The base stations 110 may also communicate information to the base station controller 130 about the fixed rate and amount of best effort traffic in the sectors. For example, base station 110 may allocate bandwidth to meet minimum service levels associated with other types of traffic, such as expedited forwarding (EF) traffic. This allocation can increase efficient bandwidth usage in the sector, so that sectors with higher rates of EF traffic can be considered to be loaded more than sectors with similar amounts of best traffic. Base station controller 130 in adjacent sectors may monitor these bandwidth requirements and service usage.

As another measure of system performance, base station controller 130 may track device capabilities because the device capabilities are related to partial loading. Once the access terminal 120 initiates communication with the base station 110, the access terminal can inform its capabilities through a capability exchange process. These capabilities may indicate the performance of the AT under partial loading conditions. Partial loading situations can occur when one sector is heavily loaded and a few adjacent sectors are loaded. Such different sector loading may create a mismatch between the pilot signal strength and the traffic signal strength, in the presence of this mismatch, some terminals 120 have poor performance while others have less impact depending on their individual capabilities. Will receive. Base station controller 130 may maintain a database of access terminal capabilities and may use information regarding the mix of devices in a sector as part of its determination of sector load conditions.

Sector loading can also be based on historical usage. In a given sector, the load may vary based on the time of day, the day of the week, and the like. For example, the sector may cover a portion of the highway, and the sector load may be high during commuting times and low during non-commuting times. As another example, the sector may cover the dwelling, and the sector load may be high during the evening and low during the day. Base station controller 130 may track sector load information over time and may identify these loading patterns.

Using the sector load information, base station controller 130 may generate a reuse reference for base stations 110-1, 110-2, and 110-3. The reuse reference may take into account scheduling delays, bandwidth requirements, device capabilities, hysteresis trends, etc. in adjacent sectors, and may provide air link allocation intended to meet demand levels and reduce adjacent sector interference. have. "Airlink reuse" means any combination of time domain, frequency domain, and power domain techniques for data transmission in a sector or group of adjacent sectors. "Airlink resources" refers to individual carriers, time slots, or transmit power levels used for data transmission from base station 110 to access terminal 120.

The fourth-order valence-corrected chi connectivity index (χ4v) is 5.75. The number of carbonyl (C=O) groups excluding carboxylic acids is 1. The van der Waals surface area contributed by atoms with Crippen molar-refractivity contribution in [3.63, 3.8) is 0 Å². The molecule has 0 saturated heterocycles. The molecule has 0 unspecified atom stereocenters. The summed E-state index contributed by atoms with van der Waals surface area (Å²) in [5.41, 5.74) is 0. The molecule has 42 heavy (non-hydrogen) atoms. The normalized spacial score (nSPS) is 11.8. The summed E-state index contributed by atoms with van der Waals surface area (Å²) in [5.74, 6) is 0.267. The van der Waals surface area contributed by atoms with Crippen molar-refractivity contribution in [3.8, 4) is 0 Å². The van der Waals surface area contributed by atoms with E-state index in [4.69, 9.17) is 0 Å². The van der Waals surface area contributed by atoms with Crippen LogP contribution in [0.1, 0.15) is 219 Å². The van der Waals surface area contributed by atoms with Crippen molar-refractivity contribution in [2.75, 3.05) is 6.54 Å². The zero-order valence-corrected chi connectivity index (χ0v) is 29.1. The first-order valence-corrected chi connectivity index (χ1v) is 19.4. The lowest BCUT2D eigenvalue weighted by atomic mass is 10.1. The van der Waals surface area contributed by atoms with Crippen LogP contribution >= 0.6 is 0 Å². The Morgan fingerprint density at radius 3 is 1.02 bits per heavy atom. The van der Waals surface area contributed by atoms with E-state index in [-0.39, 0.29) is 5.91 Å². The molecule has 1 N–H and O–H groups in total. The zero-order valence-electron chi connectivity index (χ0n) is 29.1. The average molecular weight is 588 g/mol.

By way of example, in a single carrier IxEV-DO system, the reuse reference may divide the forward link into four time interlaces, and may specify a particular sector (eg, α-1) or commonly adjacent sectors (eg, Each interlace can be designated for use by groups of β-1, γ-2). In a multi-carrier IxEV-DO system, different carrier frequencies (eg, fl, f2, f3, and f4) may be designated for use in different sectors, and different power levels (eg, Pl, P2, P3, P4) can be assigned to different carrier frequencies.

The reuse reference may include at least one carrier and / or time interlace designated for common use by three groups of adjacent sectors (eg, β-1, γ-2, α-3). The common time slot or carrier can be transmitted at full power and is said to have a reuse value of 1 (k = 1). The reuse reference may specify airlink resources that are not designated for use in adjacent sectors for use in a particular sector. For simplicity, these sector specific resources may be referred to as "spare", although these sector specific resources may be temporarily used by other sectors to provide additional capacity.

The reuse reference generated by the base station controller 130 may specify a hard or soft partition of airlink resources. Using the hard partition, base station controller 130 downloads the initial time domain, frequency domain, and power domain resource allocations, which are then maintained in adjacent sectors. For example, the base station 110-1 stores data for sector α-1 in slots 1 and 2, sector β-1 in slots 1 and 3, and sector γ-1 in slots 1 and 4; The transmission can be scheduled. In this case, time slot 1 will be common to each adjacent sector, while slots 2, 3 and 4 will be designated for use in specific sectors. The hard partition may be based on sector load levels and other information available to base station controller 130.

Using the soft partition, the initial allocation of airlink resources for each sector can be specified, but the base stations 110 can change the initial allocation according to sector load levels. In the above example, when the load level of sector α-1 exceeds a predetermined threshold, data for sector α-1 is transmitted in time slot 2 (reserved for sector β-1). May be This approach allows sector resources to increase flexibly with increasing demands and to decrease when demands are low. Additional airlink resources may be added or missing automatically by the base station 110 without communicating with other network entities. Alternatively or additionally, the reuse reference may specify a sector specific reuse pattern.